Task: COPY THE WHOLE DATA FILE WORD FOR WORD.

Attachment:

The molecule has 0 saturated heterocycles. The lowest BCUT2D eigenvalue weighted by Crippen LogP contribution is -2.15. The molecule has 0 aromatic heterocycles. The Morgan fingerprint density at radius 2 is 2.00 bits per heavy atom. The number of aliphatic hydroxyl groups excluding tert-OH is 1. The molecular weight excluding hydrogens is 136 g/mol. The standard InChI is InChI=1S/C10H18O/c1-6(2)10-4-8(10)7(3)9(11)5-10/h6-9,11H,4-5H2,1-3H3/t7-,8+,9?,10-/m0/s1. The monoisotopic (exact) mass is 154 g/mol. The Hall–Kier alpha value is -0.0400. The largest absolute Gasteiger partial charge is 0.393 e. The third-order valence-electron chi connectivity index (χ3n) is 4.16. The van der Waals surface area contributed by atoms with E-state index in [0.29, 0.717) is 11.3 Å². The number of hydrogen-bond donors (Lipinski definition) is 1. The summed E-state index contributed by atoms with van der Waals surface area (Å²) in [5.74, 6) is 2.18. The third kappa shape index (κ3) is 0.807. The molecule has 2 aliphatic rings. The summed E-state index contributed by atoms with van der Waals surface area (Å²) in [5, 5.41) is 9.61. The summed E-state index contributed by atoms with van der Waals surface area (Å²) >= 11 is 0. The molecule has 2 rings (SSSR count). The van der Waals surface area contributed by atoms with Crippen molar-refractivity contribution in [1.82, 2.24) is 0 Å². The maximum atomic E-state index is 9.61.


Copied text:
The molecule has 0 saturated heterocycles. The lowest BCUT2D eigenvalue weighted by Crippen LogP contribution is -2.15. The molecule has 0 aromatic heterocycles. The Morgan fingerprint density at radius 2 is 2.00 bits per heavy atom. The number of aliphatic hydroxyl groups excluding tert-OH is 1. The molecular weight excluding hydrogens is 136 g/mol. The standard InChI is InChI=1S/C10H18O/c1-6(2)10-4-8(10)7(3)9(11)5-10/h6-9,11H,4-5H2,1-3H3/t7-,8+,9?,10-/m0/s1. The monoisotopic (exact) mass is 154 g/mol. The Hall–Kier alpha value is -0.0400. The largest absolute Gasteiger partial charge is 0.393 e. The third-order valence-electron chi connectivity index (χ3n) is 4.16. The van der Waals surface area contributed by atoms with E-state index in [0.29, 0.717) is 11.3 Å². The number of hydrogen-bond donors (Lipinski definition) is 1. The summed E-state index contributed by atoms with van der Waals surface area (Å²) in [5.74, 6) is 2.18. The third kappa shape index (κ3) is 0.807. The molecule has 2 aliphatic rings. The summed E-state index contributed by atoms with van der Waals surface area (Å²) in [5, 5.41) is 9.61. The summed E-state index contributed by atoms with van der Waals surface area (Å²) >= 11 is 0. The molecule has 2 rings (SSSR count). The van der Waals surface area contributed by atoms with Crippen molar-refractivity contribution in [1.82, 2.24) is 0 Å². The maximum atomic E-state index is 9.61.